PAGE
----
You, Putting on the RTS, have got me reading all sorts of coincidences as meaningful synchronicities and all that jazz. Shame, shame on you. And I used to have such a lucid, scientific brain (what's that global guffawing noise I hear accompanying that statement? I resent that, The World, I resent it deeply). Before I launch into how beautiful your other pictures are, I need to tell you I saw the very same butterfly (European Peacock, or just Peacock, Nymphalis Inachis io, neitoperhonen or Maiden (yup, not making this up) Butterfly in Finnish) about thirty-two steps before taking the recently-posted roots photo - and it was my first butterfly of the summer, too, which carries extra meaning and significance, as anyone who has read their Moomin books will know.Right. No cow's arse is safe in my presence today, Signsy-Kolmio, and it's your own fault, so blame yourself most harshly. What I need to bring up is another one of those shocking coincidences (if one really looks for them) - I have just realised Scotland has kallios too, those rocky outcrops where the landscape's bone structure shows through. (What the devil are they called in Scottish/English? Don't say "rock". It's not good enough. Or "cliff". Those are sheer, and always at the seaside.) We, of course, have them too, and ours are granite - and so are Scotland's, I am lead to believe. The main difference being ours are rubbed smooth by the Ice Age, whereas Scotland's bones are scraggier. Personally, I possibly loved the shot of the pebbles best - isn't it funny, amongst all that beauty? That may be because my memories of Scotland include one of a wade in a river (well, water that seemed to have a current) where Loch Archaig and another, forgotten-named Loch meet. In the middle of the loch was a, for want of a better word, pebble-island, which consisted of round stones, not as beautiful in colour as yours, but each single one patterned with concentric circles of light grey and near-black, like hundreds of eyes, looking up at me, benign, archaic, funny, wonderful. I took forever picking and choosing two about the size of my fist, maybe a mite smaller, which I kept forever until I had to give everything up six years later. The loss of them still eats me now. My life could have been marked with meaningful pebbles I have picked up from places visited and loved, if I didn't live a life where every so many years I have to lose it all. Staggeringly beautiful shots you have here. Stunning. Thought-provoking. Happiness-inducing. Why don't more people post beautiful matter like this for all of us to enjoy? It's not fair.I'll shut up for a moment and let others have some space too. Rest assured, though (or be warned, depending on you point of view), I will be back with more waffle.Ms Signs, dear lady - thank you for bringing beauty and thought-provokingness into the world.xx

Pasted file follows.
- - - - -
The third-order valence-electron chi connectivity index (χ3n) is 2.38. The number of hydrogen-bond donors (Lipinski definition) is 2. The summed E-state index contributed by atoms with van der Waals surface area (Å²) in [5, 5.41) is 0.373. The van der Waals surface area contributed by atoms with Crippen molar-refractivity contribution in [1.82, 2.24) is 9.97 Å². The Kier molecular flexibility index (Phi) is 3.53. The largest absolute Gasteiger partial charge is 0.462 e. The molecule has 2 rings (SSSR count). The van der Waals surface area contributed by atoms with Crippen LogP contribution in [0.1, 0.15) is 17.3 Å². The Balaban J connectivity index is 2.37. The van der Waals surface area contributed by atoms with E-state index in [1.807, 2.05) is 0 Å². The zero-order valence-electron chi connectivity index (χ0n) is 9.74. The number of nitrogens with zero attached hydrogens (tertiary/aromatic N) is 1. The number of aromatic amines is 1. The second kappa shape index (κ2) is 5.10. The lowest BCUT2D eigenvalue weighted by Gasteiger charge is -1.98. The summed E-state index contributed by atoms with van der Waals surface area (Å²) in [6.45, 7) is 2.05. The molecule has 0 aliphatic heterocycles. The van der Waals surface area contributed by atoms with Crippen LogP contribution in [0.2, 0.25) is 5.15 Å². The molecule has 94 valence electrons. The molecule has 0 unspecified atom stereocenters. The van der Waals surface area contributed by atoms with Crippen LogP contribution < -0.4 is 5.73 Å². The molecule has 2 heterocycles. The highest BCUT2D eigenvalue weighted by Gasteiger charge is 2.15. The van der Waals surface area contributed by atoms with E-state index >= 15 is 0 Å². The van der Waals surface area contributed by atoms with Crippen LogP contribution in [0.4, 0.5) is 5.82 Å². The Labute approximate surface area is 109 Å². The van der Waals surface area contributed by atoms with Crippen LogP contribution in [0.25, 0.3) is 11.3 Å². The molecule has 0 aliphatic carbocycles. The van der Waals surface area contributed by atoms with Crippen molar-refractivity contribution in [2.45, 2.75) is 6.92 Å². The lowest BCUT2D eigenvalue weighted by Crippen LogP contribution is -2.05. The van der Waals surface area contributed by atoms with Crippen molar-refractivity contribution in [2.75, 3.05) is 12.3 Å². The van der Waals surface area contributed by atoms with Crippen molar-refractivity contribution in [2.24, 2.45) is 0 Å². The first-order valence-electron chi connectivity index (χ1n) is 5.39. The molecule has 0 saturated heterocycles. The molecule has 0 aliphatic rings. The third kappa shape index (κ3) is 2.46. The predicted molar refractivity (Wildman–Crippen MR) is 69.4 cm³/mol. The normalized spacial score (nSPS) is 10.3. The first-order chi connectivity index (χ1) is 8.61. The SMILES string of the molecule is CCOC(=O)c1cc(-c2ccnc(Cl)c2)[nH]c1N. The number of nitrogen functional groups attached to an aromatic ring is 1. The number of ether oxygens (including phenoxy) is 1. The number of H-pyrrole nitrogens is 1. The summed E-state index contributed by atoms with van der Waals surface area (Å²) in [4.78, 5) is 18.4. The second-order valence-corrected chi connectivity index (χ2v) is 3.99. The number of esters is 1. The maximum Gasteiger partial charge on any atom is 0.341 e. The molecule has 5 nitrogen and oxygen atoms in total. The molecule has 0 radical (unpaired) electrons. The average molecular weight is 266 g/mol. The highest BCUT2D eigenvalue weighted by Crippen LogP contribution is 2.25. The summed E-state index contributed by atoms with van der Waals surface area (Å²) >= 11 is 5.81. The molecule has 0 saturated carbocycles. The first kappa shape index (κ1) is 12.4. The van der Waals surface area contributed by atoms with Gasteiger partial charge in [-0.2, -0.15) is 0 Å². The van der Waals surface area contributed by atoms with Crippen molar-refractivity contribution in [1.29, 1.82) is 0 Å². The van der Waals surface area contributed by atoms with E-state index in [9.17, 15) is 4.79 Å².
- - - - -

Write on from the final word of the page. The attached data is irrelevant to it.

I should warn you, ice maiden, that once you begin to Read the Signs - well, it's like gaining a faculty, innit? You just begin to see them everywhere. Other people may think you have gone bonkers, but I won't. And how is this for spookiness? It was on the tip of my tongue (well, finger) to ask if anyone knew the name of the butterfly. Also my first (my only) butterfly of summer. Never did read the Moomin books, though.I don't know much about rocks and such and never paid attention in geography at school. What I can tell you is that Iona is granite and basalt (that being the more ancient) whereas Mull is just granite. I love the notion of a landcape having a bone structure. I have always felt that one can see this most clearly in winter.The pebbles are lovely, and I have (all ex-Steiner kids have, or maybe everyone does) a thing about stones. I have brought some home with me. I will be getting a small stone polishing thing soon.Beautiful description of the pebble island, ms ice maiden. Stones are always, to some extent, about loss, whether one keeps or loses them. I did (and this gets spookier and awesomer) write something about this very thing once.